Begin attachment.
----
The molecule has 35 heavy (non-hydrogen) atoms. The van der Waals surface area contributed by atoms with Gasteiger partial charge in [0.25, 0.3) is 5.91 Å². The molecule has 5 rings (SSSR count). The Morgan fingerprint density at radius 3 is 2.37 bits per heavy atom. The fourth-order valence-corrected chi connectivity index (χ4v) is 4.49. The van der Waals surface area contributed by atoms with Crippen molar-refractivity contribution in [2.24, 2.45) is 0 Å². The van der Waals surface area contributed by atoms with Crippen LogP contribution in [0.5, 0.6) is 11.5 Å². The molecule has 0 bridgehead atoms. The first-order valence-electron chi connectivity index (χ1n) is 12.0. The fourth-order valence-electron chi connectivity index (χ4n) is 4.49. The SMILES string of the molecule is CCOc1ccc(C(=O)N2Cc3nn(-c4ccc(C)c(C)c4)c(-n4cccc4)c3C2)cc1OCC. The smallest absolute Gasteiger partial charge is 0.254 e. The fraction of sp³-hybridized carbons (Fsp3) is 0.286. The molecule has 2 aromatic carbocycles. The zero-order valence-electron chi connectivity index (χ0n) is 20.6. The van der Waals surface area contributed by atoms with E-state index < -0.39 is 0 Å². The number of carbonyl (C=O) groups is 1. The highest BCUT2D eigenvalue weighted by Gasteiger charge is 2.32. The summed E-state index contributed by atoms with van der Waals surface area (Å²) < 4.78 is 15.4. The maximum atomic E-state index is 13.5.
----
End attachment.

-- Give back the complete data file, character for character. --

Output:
The molecule has 35 heavy (non-hydrogen) atoms. The van der Waals surface area contributed by atoms with Gasteiger partial charge in [0.25, 0.3) is 5.91 Å². The molecule has 5 rings (SSSR count). The Morgan fingerprint density at radius 3 is 2.37 bits per heavy atom. The fourth-order valence-corrected chi connectivity index (χ4v) is 4.49. The van der Waals surface area contributed by atoms with Crippen molar-refractivity contribution in [2.24, 2.45) is 0 Å². The van der Waals surface area contributed by atoms with Crippen LogP contribution in [0.5, 0.6) is 11.5 Å². The molecule has 0 bridgehead atoms. The first-order valence-electron chi connectivity index (χ1n) is 12.0. The fourth-order valence-electron chi connectivity index (χ4n) is 4.49. The SMILES string of the molecule is CCOc1ccc(C(=O)N2Cc3nn(-c4ccc(C)c(C)c4)c(-n4cccc4)c3C2)cc1OCC. The smallest absolute Gasteiger partial charge is 0.254 e. The fraction of sp³-hybridized carbons (Fsp3) is 0.286. The molecule has 2 aromatic carbocycles. The zero-order valence-electron chi connectivity index (χ0n) is 20.6. The van der Waals surface area contributed by atoms with E-state index < -0.39 is 0 Å². The number of carbonyl (C=O) groups is 1. The highest BCUT2D eigenvalue weighted by Gasteiger charge is 2.32. The summed E-state index contributed by atoms with van der Waals surface area (Å²) < 4.78 is 15.4. The maximum atomic E-state index is 13.5.